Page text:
Health Canada has drafted data requirements for this, but the requirements may change as more information becomes available on drone application technology.
Weber’s project has a Research Authorization for drone application of Lontrel XC to control Canada thistle in annual crops and in pasture. He says, “Our Research Authorization from PMRA requires that we give PMRA the evidence we collect. So we are doing the research and documenting our findings, and hopefully opening the path for drone application of other herbicides as well.”
Assessing two sprayer systems
In 2021, the project’s first year, Weber and his project team primarily focused on becoming familiar with using the sprayer technology. He notes, “We did a lot of upfront work like figuring out how to calibrate the width of a sprayer, looking at the spray patterns and getting the distribution accurate, looking at droplet sizes and different water volumes, and all those types of things.”
The team made drone applications at two locations, one in an annual crop and the other in a pasture, and compared drone sprayers from DJI and Hylio.
“We have DJI’s Agras line. DJI manufactures a T10, a T20 and a T30. That loosely refers to the tank size: the T10 is an eight-litre model, the T20 is a 20-litre model, and the T30 is 30-litre model. We don’t have the T30 yet, and as soon as you get above the T10, there are [Transport Canada] regulatory issues. So, much of our research will likely be using the smaller equipment,” he says.
“We also had the Hylio AG 122, which was contributed by one of our collaborators. It is very comparable to the Agras T20 in terms of its size.”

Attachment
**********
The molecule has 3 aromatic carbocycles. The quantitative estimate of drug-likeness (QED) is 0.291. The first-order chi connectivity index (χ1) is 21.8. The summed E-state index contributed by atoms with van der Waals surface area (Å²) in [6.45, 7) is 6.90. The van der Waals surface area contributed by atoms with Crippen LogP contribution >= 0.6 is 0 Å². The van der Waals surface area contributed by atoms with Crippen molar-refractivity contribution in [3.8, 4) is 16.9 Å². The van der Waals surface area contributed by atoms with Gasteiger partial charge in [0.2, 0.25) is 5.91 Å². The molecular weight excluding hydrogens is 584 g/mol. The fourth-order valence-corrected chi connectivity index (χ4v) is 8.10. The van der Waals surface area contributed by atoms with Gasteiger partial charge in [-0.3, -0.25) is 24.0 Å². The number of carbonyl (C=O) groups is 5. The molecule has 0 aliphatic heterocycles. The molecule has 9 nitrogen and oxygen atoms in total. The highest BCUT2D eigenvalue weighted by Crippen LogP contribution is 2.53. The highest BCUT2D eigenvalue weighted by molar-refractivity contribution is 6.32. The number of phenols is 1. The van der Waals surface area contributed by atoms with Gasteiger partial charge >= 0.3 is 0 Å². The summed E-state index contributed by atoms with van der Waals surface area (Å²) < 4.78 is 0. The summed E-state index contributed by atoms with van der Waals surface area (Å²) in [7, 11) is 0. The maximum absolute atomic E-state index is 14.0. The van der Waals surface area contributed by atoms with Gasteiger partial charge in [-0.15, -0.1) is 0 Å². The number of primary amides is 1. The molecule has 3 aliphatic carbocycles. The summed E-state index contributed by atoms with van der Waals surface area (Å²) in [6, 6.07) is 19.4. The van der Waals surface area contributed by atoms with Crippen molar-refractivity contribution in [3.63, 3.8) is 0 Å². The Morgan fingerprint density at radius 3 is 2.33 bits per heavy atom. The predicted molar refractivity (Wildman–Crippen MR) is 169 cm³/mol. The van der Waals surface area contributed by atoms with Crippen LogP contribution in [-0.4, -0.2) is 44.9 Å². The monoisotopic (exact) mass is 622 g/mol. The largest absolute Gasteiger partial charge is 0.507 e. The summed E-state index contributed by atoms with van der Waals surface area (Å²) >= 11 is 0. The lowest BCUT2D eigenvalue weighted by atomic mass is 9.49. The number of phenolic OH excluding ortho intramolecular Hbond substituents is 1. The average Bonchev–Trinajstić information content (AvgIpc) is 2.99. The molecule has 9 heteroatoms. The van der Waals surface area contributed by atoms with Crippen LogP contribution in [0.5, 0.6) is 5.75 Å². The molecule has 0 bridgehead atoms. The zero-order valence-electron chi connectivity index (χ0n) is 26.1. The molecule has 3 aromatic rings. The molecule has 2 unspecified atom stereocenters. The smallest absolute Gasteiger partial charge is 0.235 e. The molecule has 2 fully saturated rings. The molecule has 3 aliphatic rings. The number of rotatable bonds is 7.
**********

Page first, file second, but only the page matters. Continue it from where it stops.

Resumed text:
The DJI and Hylio systems turned out to be quite similar to each other. “They are both well-refined systems,” Weber says. “We were very pleasantly surprised with the accuracy of all of the flow meters on the equipment. And there are things like pulse width modulation already built in so you can get high flexibility in water volumes.”
According to Weber, both types of drone systems are used for spray applications in other countries. “In Canada, we are far behind in terms of adopting these technologies. Part of that is because our regulatory bodies are very careful, and of course that is a good thing for food safety as well as environmental and human safety. But other countries have adopted drone spraying technology much more rapidly. Some Asian countries have a decade of use of this type of equipment, whereas it’s just starting here. The United States is also considerably ahead of us.”
Weber was surprised at the relatively large spray widths achieved by the drones. “With the Agras T10 to T30, the spray widths are between five and nine metres per pass. Even though the equipment is only about 2.5 metres wide, you get about a seven-metre-wide pass. That is because you are spraying into very turbulent air,” he explains.
“All the models we have used so far have the nozzle underneath the propeller. Some other models have a boom attached either out front or out back of the drone. But either way, the air is very turbulent. These are about 25- to 75-kilogram machines and their propellers are creating a lot of vortexes. And that is both an opportunity and a barrier potentially.